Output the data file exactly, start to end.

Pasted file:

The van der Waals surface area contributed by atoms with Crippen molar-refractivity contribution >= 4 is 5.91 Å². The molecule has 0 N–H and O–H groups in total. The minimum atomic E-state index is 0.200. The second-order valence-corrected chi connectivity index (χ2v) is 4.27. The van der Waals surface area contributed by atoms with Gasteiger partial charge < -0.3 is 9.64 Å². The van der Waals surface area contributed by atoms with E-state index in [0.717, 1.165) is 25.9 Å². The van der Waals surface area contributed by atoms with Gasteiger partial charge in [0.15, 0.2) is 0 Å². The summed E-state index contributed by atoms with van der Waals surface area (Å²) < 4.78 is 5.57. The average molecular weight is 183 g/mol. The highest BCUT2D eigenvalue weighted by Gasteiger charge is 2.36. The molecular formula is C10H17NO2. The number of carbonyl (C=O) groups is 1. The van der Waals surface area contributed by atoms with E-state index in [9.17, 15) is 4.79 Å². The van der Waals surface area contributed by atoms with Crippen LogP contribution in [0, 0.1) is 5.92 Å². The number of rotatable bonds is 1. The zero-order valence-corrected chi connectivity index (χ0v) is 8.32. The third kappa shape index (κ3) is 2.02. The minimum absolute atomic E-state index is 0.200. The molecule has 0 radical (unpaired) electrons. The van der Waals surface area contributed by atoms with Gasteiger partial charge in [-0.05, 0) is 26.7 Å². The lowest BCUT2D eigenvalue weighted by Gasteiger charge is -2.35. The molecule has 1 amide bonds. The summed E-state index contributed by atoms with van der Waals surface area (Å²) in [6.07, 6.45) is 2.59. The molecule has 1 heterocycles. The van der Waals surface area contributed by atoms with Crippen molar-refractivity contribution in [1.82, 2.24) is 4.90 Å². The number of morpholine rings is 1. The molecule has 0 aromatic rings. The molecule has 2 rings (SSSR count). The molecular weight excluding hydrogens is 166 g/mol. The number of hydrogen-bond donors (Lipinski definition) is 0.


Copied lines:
The van der Waals surface area contributed by atoms with Crippen molar-refractivity contribution >= 4 is 5.91 Å². The molecule has 0 N–H and O–H groups in total. The minimum atomic E-state index is 0.200. The second-order valence-corrected chi connectivity index (χ2v) is 4.27. The van der Waals surface area contributed by atoms with Gasteiger partial charge < -0.3 is 9.64 Å². The van der Waals surface area contributed by atoms with E-state index in [0.717, 1.165) is 25.9 Å². The van der Waals surface area contributed by atoms with Gasteiger partial charge in [0.15, 0.2) is 0 Å². The summed E-state index contributed by atoms with van der Waals surface area (Å²) < 4.78 is 5.57. The average molecular weight is 183 g/mol. The highest BCUT2D eigenvalue weighted by Gasteiger charge is 2.36. The molecular formula is C10H17NO2. The number of carbonyl (C=O) groups is 1. The van der Waals surface area contributed by atoms with E-state index in [9.17, 15) is 4.79 Å². The van der Waals surface area contributed by atoms with Crippen LogP contribution in [0, 0.1) is 5.92 Å². The number of rotatable bonds is 1. The zero-order valence-corrected chi connectivity index (χ0v) is 8.32. The third kappa shape index (κ3) is 2.02. The minimum absolute atomic E-state index is 0.200. The molecule has 0 radical (unpaired) electrons. The van der Waals surface area contributed by atoms with Gasteiger partial charge in [-0.05, 0) is 26.7 Å². The lowest BCUT2D eigenvalue weighted by Gasteiger charge is -2.35. The molecule has 1 amide bonds. The summed E-state index contributed by atoms with van der Waals surface area (Å²) in [6.07, 6.45) is 2.59. The molecule has 1 heterocycles. The van der Waals surface area contributed by atoms with Crippen molar-refractivity contribution in [1.82, 2.24) is 4.90 Å². The number of morpholine rings is 1. The molecule has 0 aromatic rings. The molecule has 2 rings (SSSR count). The molecular weight excluding hydrogens is 166 g/mol. The number of hydrogen-bond donors (Lipinski definition) is 0.